Ken the article was good as usual. There is one thing I believe we assume that may not be true. Was this the act of a racist or just an act of a man that has issue towards all men. The evidence may prove your statement true, He may be a racist but what makes us think that his action would have been different towards a Hispanic or even another white? The assumption of his motives based upon racism may not be true however, his disregard for another human who he possessed power over speaks for itself. The issue may not be race but his character towards all men. If I judge without color (which all of us should) may others still accuse me of being a racist? May we be careful how we judge so as not to encourage harsh judgment from others. Just a thought.


    • Ken Green

      I totally agree with James, Great article. But one thing we don’t know is the motive of the inhumane act. The motive of racism was immediately assumed. Motive has become the predominant issue in our land. But it is the crime that should be punished regardless of motive. God shall judge the intent of the heart.


    • Jim, thanks, as always, for your thoughtful comments on my posts. You have a valid point regarding motive. In fact, I added the “racial” description after writing the post and decided to include it. According to quite a few new media reports there has been a history of racism within the Minneapolis police department. Plus, I think most African-Americans would believe there’s a racial element involved. Granted, neither points prove the cop was a racist. If the evidence proves otherwise, I will edit the post and retract the charge.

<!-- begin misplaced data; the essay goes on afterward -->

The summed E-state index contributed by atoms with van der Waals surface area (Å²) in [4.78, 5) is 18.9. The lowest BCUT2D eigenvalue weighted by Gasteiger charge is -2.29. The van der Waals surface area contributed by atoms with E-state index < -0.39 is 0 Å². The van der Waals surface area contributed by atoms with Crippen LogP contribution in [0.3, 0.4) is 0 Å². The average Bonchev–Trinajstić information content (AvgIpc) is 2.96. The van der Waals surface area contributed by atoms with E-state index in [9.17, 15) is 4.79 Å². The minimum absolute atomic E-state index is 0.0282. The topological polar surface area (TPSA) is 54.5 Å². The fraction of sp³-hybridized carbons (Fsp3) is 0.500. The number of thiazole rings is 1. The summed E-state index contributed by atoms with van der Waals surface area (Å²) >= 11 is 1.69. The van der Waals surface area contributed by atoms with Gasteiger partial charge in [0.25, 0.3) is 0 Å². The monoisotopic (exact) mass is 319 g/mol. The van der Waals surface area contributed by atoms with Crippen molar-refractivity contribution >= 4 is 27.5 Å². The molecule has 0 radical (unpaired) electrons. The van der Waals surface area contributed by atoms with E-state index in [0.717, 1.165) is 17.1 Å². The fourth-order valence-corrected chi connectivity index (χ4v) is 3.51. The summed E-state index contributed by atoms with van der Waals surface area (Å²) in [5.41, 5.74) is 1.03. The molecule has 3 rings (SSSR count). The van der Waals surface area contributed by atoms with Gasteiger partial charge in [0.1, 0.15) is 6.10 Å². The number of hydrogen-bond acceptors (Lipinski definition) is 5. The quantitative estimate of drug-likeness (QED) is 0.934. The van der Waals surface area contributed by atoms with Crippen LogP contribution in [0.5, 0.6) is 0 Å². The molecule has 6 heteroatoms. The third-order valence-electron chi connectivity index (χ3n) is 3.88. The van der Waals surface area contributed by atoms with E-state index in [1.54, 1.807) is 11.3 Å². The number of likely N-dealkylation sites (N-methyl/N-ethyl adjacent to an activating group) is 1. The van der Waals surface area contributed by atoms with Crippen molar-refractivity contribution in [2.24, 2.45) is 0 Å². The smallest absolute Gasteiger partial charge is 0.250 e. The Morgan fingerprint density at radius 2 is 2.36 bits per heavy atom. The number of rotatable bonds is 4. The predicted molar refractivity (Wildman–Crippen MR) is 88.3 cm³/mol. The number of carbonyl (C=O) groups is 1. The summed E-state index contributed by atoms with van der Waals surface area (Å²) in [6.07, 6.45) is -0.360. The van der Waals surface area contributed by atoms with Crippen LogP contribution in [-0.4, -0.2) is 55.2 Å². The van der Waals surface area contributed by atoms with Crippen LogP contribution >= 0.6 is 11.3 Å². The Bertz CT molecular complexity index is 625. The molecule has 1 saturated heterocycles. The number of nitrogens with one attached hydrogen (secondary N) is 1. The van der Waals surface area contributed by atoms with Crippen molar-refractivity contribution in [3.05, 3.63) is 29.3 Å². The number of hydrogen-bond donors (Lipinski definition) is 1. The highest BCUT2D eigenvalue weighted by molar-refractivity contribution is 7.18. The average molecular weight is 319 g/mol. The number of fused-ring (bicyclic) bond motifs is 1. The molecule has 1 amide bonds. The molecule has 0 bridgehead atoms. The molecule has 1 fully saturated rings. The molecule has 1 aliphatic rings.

2. Nona Phillips

    The vast majority of men who have been murdered by policemen in this country have been black. Rarely is a white man murdered at the hands of a policeman. It is not a giant leap to assume this was racially motivated.


    • Jim

      Nona, first of all the total number of men murdered by police is minimal, those killed by police is minimal. To heighten racism by assuming an act is race related is not within Our ability to know and should not be a way we as Christians make judgment. Matthew 7:1 tells us the way we judge others is the way we will be judged. Assumptions are not sound judgment and since we cannot look into the hearts and motives of men we need to judge fruit. My only statement is that we need to be careful not to assume that this killing is racist just because a black man was killed. It may be race based and if it is we will find out, but to assume is neither fair or sound. If the man killed was white or Asian would it have made this less terrible? We need to look at our attitude when judging others, what biases do I hold?


  3. Johnny Miller

    I Agree with you Nona,It has happen so many times that a White person Commit a crime with a Gun and is apprehended by the Police instead of being gunned down when they come face to face with the Police while holding a Gun. While some Blacks are gunned down just because the Police thought They saw a Gun or Knife.Statistics support your statement regarding vast majority of men murdered by the Police is Black vs those who are white or any other race.Jim,” stated it may be race based and if it is we will find out”,is not necessary True, because in such cases as these in the Past it is not actually revealed, the Police officer will never admit that!


  4. We will only see true justice when Jehovah God’s day of vengeance arrives. I don’t believe protesting whether peacefully or otherwise will fix a broken system.
    “Look! My servant, whom I support!My chosen one, whom I have approved!I have put my spirit in him; He will bring justice to the nations. He will not cry out or raise his voice,And he will not make his voice heard in the street. No crushed reed will he break,And no smoldering wick will he extinguish. In faithfulness he will bring justice. He will not grow dim or be crushed until he establishes justice in the earth.” (Isaiah 42:1-4)


  5. Pingback: Weekly Recap: May 31-June 6 | ThePreachersWord